Sports betting has evolved massively in a few short years. Millions are now betting on football, tennis, F1, rugby, golf, and more online. As such, it was only a matter of time before the concept of a ‘betting exchange’ became popular.
But what on Earth is a betting exchange, anyway? What is it about the best betting exchange sites that punters find so appealing? Let’s take a look at this in practice – and whether or not US bettors can expect the standard in the years to come.
Betting Exchanges and Betting Sites: The Key Differences
The main difference to remember between traditional betting sites and betting exchanges is what you are putting money on. At a standard betting website or sportsbook, you are betting ‘for’ an event to happen. For example, you are betting on Tottenham Hotspur to beat Liverpool.
However, at a betting exchange, the markets operate the other way around. This means that you are effectively betting ‘against’ an event occurring. For example, you would bet on Liverpool to lose – perhaps by a specific amount.
This difference in betting types – back and lay, respectively – has led to a surge in ‘matched betting’. However, in any case, the exchange system remains a highly intriguing twist on the old standard.
There are some betting opportunities over in the US – but there’s no exchange system. Why is this, and how might an American betting exchange transpire in the near future?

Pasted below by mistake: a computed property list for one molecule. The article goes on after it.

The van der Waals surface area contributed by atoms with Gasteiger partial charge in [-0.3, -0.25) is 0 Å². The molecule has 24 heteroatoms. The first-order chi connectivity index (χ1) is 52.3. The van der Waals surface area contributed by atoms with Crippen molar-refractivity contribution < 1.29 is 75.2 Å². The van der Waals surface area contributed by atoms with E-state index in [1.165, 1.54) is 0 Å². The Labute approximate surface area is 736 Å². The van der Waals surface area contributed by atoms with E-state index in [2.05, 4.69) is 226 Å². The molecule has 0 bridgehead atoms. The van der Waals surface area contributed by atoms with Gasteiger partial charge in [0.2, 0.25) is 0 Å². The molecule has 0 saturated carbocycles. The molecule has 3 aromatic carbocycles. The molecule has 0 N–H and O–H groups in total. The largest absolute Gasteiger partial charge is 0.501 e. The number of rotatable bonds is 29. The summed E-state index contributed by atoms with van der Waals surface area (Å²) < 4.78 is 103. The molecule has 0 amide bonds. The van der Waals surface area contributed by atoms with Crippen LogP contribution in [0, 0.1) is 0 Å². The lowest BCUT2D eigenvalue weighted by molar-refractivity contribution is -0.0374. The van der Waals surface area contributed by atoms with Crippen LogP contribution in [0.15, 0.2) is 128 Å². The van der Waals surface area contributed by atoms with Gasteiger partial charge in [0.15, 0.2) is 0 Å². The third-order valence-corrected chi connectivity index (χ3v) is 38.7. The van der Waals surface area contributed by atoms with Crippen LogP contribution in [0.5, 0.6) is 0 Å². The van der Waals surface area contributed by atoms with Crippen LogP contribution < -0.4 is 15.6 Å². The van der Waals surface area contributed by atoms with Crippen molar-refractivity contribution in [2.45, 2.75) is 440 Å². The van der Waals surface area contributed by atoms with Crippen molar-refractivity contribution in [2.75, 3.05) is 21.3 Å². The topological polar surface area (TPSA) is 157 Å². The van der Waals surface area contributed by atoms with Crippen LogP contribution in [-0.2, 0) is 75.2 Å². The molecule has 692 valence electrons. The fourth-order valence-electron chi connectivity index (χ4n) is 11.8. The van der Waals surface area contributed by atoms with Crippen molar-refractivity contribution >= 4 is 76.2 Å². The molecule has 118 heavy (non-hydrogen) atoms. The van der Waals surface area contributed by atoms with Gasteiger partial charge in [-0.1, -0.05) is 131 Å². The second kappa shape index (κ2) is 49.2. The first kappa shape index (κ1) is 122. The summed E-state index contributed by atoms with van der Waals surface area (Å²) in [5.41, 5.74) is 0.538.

Betting Exchanges and the US
Exchange betting may have swept across Europe, but it’s yet to make the same impact in the US. The reasons for this are varied, even if there are a handful of brands striving to make it work.
The main reason behind betting exchanges not yet making a mark stateside is to do with liquidity. Ultimately, betting exchange platforms require a certain degree of liquid cash to operate! As it happens, the betting pools available in the US right now simply don’t support it.
New Jersey, for example, is one of the most ‘open’ states concerning betting and gambling. Even then, despite Betfair having claimed license there, there are still no liquidity exchanges needed for confident running. Sadly, as of September 2020, Betfair left NJ due to poor results.
Beyond this, there needs to be a thirsty market. As it stands, betting exchanges are very niche in the US. The average bettor is used to back betting through a very standardized process.
What’s more, many bettors overseas expect bonus codes – and these don’t often arrive at exchanges. Ergo, it may be some time before America gets on board with ‘exchange fever’.
Is Betting on an Exchange Better?
There’s no explicitly correct way to place a bet. Back betting via sportsbooks and lay betting via exchanges carry specific pros and cons. As such, it’s safe to say both varieties attract different types of people – if not both!
Moving ahead, it will be curious to see what happens in the US. Could exchanges be commonplace there by decade’s end? Keep a lookout to find out.